4.6 Testing the Hypothesis That All the Regressors Collectively Have No Influence on the Regressand

4.7 Testing the Incremental Contribution of a Regressor

4.8 Confidence Interval for the Error Variance s 2

4.9 Large-Sample Tests of Hypotheses

4.10 Summary


Appendix 4A: Constrained Least Squares: OLS Estimation Under Linear Restrictions

Chapter 5: Generalized Least Squares (GLS): Extensions of the Classical Linear Regression Model
5.1 Introduction

5.2 Estimation of B With a Nonscalar Covariance Matrix

5.3 Estimated Generalized Least Squares

5.4 Heteroscedasticity and Weighted Least Squares

5.5 White’s Heteroscedasticity-Consistent Standard Errors

5.6 Autocorrelation

5.7 Summary


Appendix 5A: ML Estimation of GLS

Chapter 6: Extensions of the Classical Linear Regression Model: The Case of Stochastic or Endogenous Regressors
6.1 Introduction

6.2 X and u Are Distributed Independently

6.3 X and u Are Contemporaneously Uncorrelated

6.4 X and u Are Neither Independently Distributed Nor Contemporaneously Uncorrelated

6.5 The Case of k Regressors

6.6 What Is the Solution? The Method of Instrumental Variables (IVs)

6.7 Hypothesis Testing Under IV Estimation

6.8 Practical Problems in the Application of the IV Method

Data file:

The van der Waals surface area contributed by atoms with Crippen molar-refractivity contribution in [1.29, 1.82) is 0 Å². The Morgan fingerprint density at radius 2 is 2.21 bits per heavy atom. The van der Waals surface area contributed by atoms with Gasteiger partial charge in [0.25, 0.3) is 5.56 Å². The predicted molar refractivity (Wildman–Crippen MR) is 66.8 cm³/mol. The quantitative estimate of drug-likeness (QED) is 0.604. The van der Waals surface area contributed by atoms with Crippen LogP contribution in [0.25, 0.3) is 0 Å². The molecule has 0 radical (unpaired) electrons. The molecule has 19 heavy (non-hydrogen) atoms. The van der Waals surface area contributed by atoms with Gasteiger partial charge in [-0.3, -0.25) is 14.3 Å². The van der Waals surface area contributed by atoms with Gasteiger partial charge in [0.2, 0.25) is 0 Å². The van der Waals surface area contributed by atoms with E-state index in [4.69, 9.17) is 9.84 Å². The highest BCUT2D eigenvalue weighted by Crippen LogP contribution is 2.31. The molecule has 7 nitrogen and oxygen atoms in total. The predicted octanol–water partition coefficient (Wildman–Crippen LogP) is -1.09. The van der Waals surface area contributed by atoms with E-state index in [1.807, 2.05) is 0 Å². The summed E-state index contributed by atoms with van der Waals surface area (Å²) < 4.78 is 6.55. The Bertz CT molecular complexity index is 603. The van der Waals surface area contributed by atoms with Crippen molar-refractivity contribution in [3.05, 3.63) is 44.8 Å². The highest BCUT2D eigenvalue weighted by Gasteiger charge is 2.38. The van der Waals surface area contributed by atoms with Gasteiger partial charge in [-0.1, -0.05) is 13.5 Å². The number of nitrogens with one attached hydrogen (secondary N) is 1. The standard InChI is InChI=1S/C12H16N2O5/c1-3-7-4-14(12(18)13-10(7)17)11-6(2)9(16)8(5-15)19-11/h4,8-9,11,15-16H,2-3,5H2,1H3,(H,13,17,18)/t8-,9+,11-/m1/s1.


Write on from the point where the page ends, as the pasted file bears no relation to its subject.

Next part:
6.9 Regression Involving More Than One Endogenous Regressor

6.10 An Illustrative Example: Earnings and Educational Attainment of Youth in the United States

6.11 Regression Involving More Than One Endogenous Regressor

6.12 Summary

Appendix 6A: Properties of OLS When Random X and u Are Independently Distributed

Appendix 6B: Properties of OLS Estimators When Random X and u Are Contemporaneously Uncorrelated

Chapter 7: Selected Topics in Linear Regression
7.1 Introduction

7.2 The Nature of Multicollinearity

7.3 Model Specification Errors

7.4 Qualitative or Dummy Regressors

7.5 Nonnormal Error Term

7.6 Summary


Appendix 7A: Ridge Regression: A Solution to Perfect Collinearity

Appendix 7B: Specification Errors

Appendix A: Basics of Matrix Algebra
A.1 Definitions

A.2 Types of Matrices

A.3 Matrix Operations

A.4 Matrix Transposition

A.5 Matrix Inversion

A.6 Determinants

A.7 Rank of a Matrix

A.8 Finding the Inverse of a Square Matrix

A.9 Trace of a Square Matrix

A.10 Quadratic Forms and Definite Matrices

A.11 Eigenvalues and Eigenvectors

A.12 Vector and Matrix Differentiation